After the fall of Constantinople, the shroud from My Lady St. Mary of Blachernae was recovered by a French bishop, who conspired with his men to bring it back with him to his own country. But the bishop died before reaching his homeland, and the shroud fell into the hands of his guards. With that, the whereabouts of the relic went unrecorded for more than a century.
Sometime during the ensuing one hundred and fifty years, the shroud came into the possession of Geoffrey de Charny, lord of the district of Lirey and one of the greatest contemporary knights of France. Geoffrey was the prototype soldier-poet, having done battle against the Turks in the Crusade of 1346 and written three historical narratives widely read in his day. He was a sincere Christian, and sometime between 1353 and 1356 he brought the shroud to the brothers of the church of Lirey in Troyes for safekeeping while he galloped off to another war. As was apt to happen to fourteenth-century warrior-poets, Geoffrey died at the hands of an English lancer in 1356, and the secret of how he came to possess the shroud perished with him.
The priests at Our Lady of Lirey mounted the shroud on a high platform, flanked on either side by smoky torches. Pilgrims from across France trekked to the church, eager to view the strip of linen bearing Christ’s likeness. When word filtered back to Henri de Poitiers, the Bishop of Troyes, that the shroud was being revered as a holy object, an order went out to the Dean of Lirey to stop the exhibitions. But the Dean refused.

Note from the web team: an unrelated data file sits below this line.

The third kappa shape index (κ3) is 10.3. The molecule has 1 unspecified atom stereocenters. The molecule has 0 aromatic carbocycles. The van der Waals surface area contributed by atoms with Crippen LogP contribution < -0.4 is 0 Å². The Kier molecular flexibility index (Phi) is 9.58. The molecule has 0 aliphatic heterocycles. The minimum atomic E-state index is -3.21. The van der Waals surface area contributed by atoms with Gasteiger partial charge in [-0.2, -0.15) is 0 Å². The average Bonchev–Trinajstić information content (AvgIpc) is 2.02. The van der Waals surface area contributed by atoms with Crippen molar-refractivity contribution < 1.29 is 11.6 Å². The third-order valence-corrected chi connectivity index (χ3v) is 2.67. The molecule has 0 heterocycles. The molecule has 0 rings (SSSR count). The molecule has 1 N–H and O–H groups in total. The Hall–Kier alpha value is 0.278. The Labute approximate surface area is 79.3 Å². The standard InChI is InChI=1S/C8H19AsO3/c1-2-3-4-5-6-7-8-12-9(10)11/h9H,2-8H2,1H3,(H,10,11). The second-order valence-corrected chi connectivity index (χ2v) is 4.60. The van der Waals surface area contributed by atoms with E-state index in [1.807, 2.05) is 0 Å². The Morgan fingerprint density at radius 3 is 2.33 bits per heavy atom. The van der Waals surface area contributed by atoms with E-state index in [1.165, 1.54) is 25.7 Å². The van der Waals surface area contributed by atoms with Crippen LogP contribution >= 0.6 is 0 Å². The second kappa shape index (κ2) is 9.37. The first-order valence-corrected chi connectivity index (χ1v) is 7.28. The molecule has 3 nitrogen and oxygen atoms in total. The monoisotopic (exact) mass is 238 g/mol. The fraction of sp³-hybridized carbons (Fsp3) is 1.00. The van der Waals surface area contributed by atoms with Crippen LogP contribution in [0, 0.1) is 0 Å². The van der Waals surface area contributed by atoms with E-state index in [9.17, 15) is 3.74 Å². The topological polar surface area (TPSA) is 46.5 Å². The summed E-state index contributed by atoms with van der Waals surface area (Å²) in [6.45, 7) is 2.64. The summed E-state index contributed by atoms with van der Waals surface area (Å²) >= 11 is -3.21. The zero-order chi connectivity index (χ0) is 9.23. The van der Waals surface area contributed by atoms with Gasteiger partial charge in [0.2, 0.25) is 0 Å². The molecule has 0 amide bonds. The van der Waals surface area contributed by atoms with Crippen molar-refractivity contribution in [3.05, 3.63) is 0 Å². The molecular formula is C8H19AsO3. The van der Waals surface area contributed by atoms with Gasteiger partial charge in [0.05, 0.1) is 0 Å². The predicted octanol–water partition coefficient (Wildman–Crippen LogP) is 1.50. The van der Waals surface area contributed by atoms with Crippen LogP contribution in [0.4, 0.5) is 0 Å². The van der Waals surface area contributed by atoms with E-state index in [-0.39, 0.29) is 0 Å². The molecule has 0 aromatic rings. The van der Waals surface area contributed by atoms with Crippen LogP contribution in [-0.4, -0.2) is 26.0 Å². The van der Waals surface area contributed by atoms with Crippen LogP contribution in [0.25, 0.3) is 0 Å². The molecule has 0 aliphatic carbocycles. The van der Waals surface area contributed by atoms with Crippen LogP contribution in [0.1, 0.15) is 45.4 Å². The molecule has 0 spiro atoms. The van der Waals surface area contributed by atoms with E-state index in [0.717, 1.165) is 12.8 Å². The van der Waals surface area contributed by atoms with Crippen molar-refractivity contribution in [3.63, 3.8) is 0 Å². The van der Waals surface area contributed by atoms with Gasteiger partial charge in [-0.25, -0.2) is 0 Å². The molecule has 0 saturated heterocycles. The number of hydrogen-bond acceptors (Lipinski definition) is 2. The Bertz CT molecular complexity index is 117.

The dispute between Dean and Bishop raged for years, soon reaching such a magnitude that the antipope in Avignon, Clement VII, was asked for a ruling. Clement considered the facts at hand, and in 1390 decreed that the Dean of Lirey could continue the display and that the Bishop of Troyes should forever be silent on the subject.
In the years that immediately followed, France was beset by war. The ferocity of the battles on French soil caused the Lirey priests to fear for the safety of the shroud. They sought protection from Humbert of Villersexel, the husband of Margaret of Charny, who was the granddaughter of the valiant Geoffrey. The husband agreed to defend the shroud. Upon Humbert’s death, in 1421, the shroud was listed among his possessions, all of which were claimed by his widow, Margaret.
Now the burial cloth belonged to her alone. Well aware of the shroud’s provenance, she believed the relic was hers by right, having been her grandfather’s chattel. She kept it with her always, traveling with it, sleeping with it, worshiping it as the Holy Shroud of Jesus Christ. When the priests of Lirey, envisioning peaceful times again in their parish, asked for the shroud’s return, Margaret refused. She claimed that her grandfather, Geoffrey de Charny, had left the shroud with Our Lady of Lirey as a loan, not a gift.
High courts of the church ruled against Margaret and demanded she return the shroud, but she ignored the order. In the end, Margaret was excommunicated for her obstinance, even as she tightened her grip on the cloth.